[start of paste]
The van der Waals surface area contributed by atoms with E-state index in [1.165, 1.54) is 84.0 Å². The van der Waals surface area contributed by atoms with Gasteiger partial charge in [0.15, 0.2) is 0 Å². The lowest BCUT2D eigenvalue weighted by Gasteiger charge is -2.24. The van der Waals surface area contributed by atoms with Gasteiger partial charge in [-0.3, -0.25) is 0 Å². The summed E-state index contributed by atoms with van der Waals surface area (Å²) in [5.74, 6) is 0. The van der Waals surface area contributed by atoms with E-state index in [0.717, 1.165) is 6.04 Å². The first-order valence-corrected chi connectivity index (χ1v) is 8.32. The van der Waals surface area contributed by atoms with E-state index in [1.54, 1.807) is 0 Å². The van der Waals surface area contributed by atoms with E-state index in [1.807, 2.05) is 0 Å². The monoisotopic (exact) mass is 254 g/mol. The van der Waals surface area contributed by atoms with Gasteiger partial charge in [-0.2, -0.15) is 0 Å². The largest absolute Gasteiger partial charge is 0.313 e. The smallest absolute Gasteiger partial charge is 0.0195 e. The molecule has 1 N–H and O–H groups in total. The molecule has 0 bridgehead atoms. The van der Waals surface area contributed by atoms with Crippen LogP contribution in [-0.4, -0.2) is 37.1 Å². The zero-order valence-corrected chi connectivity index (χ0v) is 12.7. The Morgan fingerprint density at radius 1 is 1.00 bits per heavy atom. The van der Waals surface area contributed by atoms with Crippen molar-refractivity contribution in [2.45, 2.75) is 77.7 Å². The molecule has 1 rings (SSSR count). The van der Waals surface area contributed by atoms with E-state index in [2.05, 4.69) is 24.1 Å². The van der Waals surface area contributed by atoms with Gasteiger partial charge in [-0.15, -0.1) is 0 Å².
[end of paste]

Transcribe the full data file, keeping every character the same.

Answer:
The van der Waals surface area contributed by atoms with E-state index in [1.165, 1.54) is 84.0 Å². The van der Waals surface area contributed by atoms with Gasteiger partial charge in [0.15, 0.2) is 0 Å². The lowest BCUT2D eigenvalue weighted by Gasteiger charge is -2.24. The van der Waals surface area contributed by atoms with Gasteiger partial charge in [-0.3, -0.25) is 0 Å². The summed E-state index contributed by atoms with van der Waals surface area (Å²) in [5.74, 6) is 0. The van der Waals surface area contributed by atoms with E-state index in [0.717, 1.165) is 6.04 Å². The first-order valence-corrected chi connectivity index (χ1v) is 8.32. The van der Waals surface area contributed by atoms with E-state index in [1.54, 1.807) is 0 Å². The van der Waals surface area contributed by atoms with E-state index in [1.807, 2.05) is 0 Å². The monoisotopic (exact) mass is 254 g/mol. The van der Waals surface area contributed by atoms with Gasteiger partial charge in [-0.2, -0.15) is 0 Å². The largest absolute Gasteiger partial charge is 0.313 e. The smallest absolute Gasteiger partial charge is 0.0195 e. The molecule has 1 N–H and O–H groups in total. The molecule has 0 bridgehead atoms. The van der Waals surface area contributed by atoms with Crippen LogP contribution in [-0.4, -0.2) is 37.1 Å². The zero-order valence-corrected chi connectivity index (χ0v) is 12.7. The Morgan fingerprint density at radius 1 is 1.00 bits per heavy atom. The van der Waals surface area contributed by atoms with Crippen molar-refractivity contribution in [2.45, 2.75) is 77.7 Å². The molecule has 1 rings (SSSR count). The van der Waals surface area contributed by atoms with E-state index in [2.05, 4.69) is 24.1 Å². The van der Waals surface area contributed by atoms with Gasteiger partial charge in [-0.15, -0.1) is 0 Å².